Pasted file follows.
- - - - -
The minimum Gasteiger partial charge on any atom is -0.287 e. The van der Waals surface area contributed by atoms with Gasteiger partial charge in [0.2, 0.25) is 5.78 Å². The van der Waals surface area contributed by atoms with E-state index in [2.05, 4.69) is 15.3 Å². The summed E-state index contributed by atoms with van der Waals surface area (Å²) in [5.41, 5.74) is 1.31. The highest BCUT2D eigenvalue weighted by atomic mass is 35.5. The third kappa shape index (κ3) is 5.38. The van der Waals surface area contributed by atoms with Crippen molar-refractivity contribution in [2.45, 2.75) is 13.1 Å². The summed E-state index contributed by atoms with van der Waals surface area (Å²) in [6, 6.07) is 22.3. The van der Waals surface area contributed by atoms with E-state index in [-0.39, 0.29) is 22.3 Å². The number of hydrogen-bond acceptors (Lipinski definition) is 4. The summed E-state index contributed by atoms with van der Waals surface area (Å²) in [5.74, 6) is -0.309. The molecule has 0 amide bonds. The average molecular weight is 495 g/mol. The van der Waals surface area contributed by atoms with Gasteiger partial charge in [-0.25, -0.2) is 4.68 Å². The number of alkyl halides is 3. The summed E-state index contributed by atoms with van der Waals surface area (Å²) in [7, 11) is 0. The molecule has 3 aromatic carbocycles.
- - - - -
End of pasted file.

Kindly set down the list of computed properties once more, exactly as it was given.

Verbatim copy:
The minimum Gasteiger partial charge on any atom is -0.287 e. The van der Waals surface area contributed by atoms with Gasteiger partial charge in [0.2, 0.25) is 5.78 Å². The van der Waals surface area contributed by atoms with E-state index in [2.05, 4.69) is 15.3 Å². The summed E-state index contributed by atoms with van der Waals surface area (Å²) in [5.41, 5.74) is 1.31. The highest BCUT2D eigenvalue weighted by atomic mass is 35.5. The third kappa shape index (κ3) is 5.38. The van der Waals surface area contributed by atoms with Crippen molar-refractivity contribution in [2.45, 2.75) is 13.1 Å². The summed E-state index contributed by atoms with van der Waals surface area (Å²) in [6, 6.07) is 22.3. The van der Waals surface area contributed by atoms with E-state index in [-0.39, 0.29) is 22.3 Å². The number of hydrogen-bond acceptors (Lipinski definition) is 4. The summed E-state index contributed by atoms with van der Waals surface area (Å²) in [5.74, 6) is -0.309. The molecule has 0 amide bonds. The average molecular weight is 495 g/mol. The van der Waals surface area contributed by atoms with Gasteiger partial charge in [-0.25, -0.2) is 4.68 Å². The number of alkyl halides is 3. The summed E-state index contributed by atoms with van der Waals surface area (Å²) in [7, 11) is 0. The molecule has 3 aromatic carbocycles.